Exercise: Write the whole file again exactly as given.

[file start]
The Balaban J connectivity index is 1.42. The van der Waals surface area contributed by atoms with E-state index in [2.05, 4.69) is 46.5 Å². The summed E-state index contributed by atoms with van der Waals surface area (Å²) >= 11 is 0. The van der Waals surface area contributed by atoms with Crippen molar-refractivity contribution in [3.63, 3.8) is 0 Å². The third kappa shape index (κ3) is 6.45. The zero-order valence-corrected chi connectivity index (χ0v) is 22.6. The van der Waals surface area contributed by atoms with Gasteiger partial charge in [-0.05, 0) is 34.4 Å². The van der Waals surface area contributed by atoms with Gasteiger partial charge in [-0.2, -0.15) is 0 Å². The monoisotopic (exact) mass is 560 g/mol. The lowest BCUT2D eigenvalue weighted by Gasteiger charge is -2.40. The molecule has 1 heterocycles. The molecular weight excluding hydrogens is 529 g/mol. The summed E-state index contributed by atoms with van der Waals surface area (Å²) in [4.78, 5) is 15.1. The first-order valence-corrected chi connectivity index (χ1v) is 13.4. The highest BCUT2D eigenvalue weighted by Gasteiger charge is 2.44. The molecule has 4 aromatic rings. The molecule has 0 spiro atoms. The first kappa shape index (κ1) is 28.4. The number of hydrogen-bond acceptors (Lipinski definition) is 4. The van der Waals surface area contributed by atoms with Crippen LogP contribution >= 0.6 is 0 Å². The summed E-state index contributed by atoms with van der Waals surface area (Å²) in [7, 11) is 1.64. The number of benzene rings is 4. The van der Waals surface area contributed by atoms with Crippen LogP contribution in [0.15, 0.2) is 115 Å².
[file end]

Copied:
The Balaban J connectivity index is 1.42. The van der Waals surface area contributed by atoms with E-state index in [2.05, 4.69) is 46.5 Å². The summed E-state index contributed by atoms with van der Waals surface area (Å²) >= 11 is 0. The van der Waals surface area contributed by atoms with Crippen molar-refractivity contribution in [3.63, 3.8) is 0 Å². The third kappa shape index (κ3) is 6.45. The zero-order valence-corrected chi connectivity index (χ0v) is 22.6. The van der Waals surface area contributed by atoms with Gasteiger partial charge in [-0.05, 0) is 34.4 Å². The van der Waals surface area contributed by atoms with Gasteiger partial charge in [-0.2, -0.15) is 0 Å². The monoisotopic (exact) mass is 560 g/mol. The lowest BCUT2D eigenvalue weighted by Gasteiger charge is -2.40. The molecule has 1 heterocycles. The molecular weight excluding hydrogens is 529 g/mol. The summed E-state index contributed by atoms with van der Waals surface area (Å²) in [4.78, 5) is 15.1. The first-order valence-corrected chi connectivity index (χ1v) is 13.4. The highest BCUT2D eigenvalue weighted by Gasteiger charge is 2.44. The molecule has 4 aromatic rings. The molecule has 0 spiro atoms. The first kappa shape index (κ1) is 28.4. The number of hydrogen-bond acceptors (Lipinski definition) is 4. The van der Waals surface area contributed by atoms with Crippen LogP contribution >= 0.6 is 0 Å². The summed E-state index contributed by atoms with van der Waals surface area (Å²) in [7, 11) is 1.64. The number of benzene rings is 4. The van der Waals surface area contributed by atoms with Crippen LogP contribution in [0.15, 0.2) is 115 Å².